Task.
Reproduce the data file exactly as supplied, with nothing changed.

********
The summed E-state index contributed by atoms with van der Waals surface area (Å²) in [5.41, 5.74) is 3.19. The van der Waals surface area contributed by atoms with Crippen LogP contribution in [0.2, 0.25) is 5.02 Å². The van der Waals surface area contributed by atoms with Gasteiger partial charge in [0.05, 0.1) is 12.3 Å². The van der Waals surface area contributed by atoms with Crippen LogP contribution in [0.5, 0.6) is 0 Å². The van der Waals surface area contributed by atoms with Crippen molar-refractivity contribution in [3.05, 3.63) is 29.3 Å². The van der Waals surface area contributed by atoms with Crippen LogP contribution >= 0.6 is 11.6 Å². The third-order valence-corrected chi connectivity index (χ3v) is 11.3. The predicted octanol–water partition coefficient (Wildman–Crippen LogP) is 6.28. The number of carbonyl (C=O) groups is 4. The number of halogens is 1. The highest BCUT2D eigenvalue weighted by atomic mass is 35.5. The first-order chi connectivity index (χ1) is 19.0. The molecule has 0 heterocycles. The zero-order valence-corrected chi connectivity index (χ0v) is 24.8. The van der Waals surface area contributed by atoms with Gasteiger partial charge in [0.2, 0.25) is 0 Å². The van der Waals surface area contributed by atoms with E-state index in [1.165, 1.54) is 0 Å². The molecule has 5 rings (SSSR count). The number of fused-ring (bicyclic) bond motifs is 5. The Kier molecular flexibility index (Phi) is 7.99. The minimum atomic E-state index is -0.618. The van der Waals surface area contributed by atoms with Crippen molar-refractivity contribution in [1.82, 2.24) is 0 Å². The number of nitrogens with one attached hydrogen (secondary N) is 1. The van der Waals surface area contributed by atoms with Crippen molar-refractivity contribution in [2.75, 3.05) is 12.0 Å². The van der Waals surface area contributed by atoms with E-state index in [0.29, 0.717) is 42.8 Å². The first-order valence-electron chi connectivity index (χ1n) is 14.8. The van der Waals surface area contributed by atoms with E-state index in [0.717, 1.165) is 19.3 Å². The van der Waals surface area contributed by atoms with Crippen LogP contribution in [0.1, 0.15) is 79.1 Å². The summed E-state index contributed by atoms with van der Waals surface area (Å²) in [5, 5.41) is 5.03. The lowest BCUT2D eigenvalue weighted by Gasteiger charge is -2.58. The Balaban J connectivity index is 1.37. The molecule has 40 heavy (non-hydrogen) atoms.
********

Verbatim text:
The summed E-state index contributed by atoms with van der Waals surface area (Å²) in [5.41, 5.74) is 3.19. The van der Waals surface area contributed by atoms with Crippen LogP contribution in [0.2, 0.25) is 5.02 Å². The van der Waals surface area contributed by atoms with Gasteiger partial charge in [0.05, 0.1) is 12.3 Å². The van der Waals surface area contributed by atoms with Crippen LogP contribution in [0.5, 0.6) is 0 Å². The van der Waals surface area contributed by atoms with Crippen molar-refractivity contribution in [3.05, 3.63) is 29.3 Å². The van der Waals surface area contributed by atoms with Crippen LogP contribution >= 0.6 is 11.6 Å². The third-order valence-corrected chi connectivity index (χ3v) is 11.3. The predicted octanol–water partition coefficient (Wildman–Crippen LogP) is 6.28. The number of carbonyl (C=O) groups is 4. The number of halogens is 1. The highest BCUT2D eigenvalue weighted by atomic mass is 35.5. The first-order chi connectivity index (χ1) is 19.0. The molecule has 0 heterocycles. The zero-order valence-corrected chi connectivity index (χ0v) is 24.8. The van der Waals surface area contributed by atoms with Gasteiger partial charge in [0.2, 0.25) is 0 Å². The van der Waals surface area contributed by atoms with E-state index in [1.165, 1.54) is 0 Å². The molecule has 5 rings (SSSR count). The number of fused-ring (bicyclic) bond motifs is 5. The Kier molecular flexibility index (Phi) is 7.99. The minimum atomic E-state index is -0.618. The van der Waals surface area contributed by atoms with Crippen molar-refractivity contribution in [1.82, 2.24) is 0 Å². The number of nitrogens with one attached hydrogen (secondary N) is 1. The van der Waals surface area contributed by atoms with Crippen molar-refractivity contribution in [2.75, 3.05) is 12.0 Å². The van der Waals surface area contributed by atoms with E-state index in [0.29, 0.717) is 42.8 Å². The first-order valence-electron chi connectivity index (χ1n) is 14.8. The van der Waals surface area contributed by atoms with E-state index in [0.717, 1.165) is 19.3 Å². The van der Waals surface area contributed by atoms with Crippen LogP contribution in [0.1, 0.15) is 79.1 Å². The summed E-state index contributed by atoms with van der Waals surface area (Å²) in [5, 5.41) is 5.03. The lowest BCUT2D eigenvalue weighted by Gasteiger charge is -2.58. The Balaban J connectivity index is 1.37. The molecule has 40 heavy (non-hydrogen) atoms.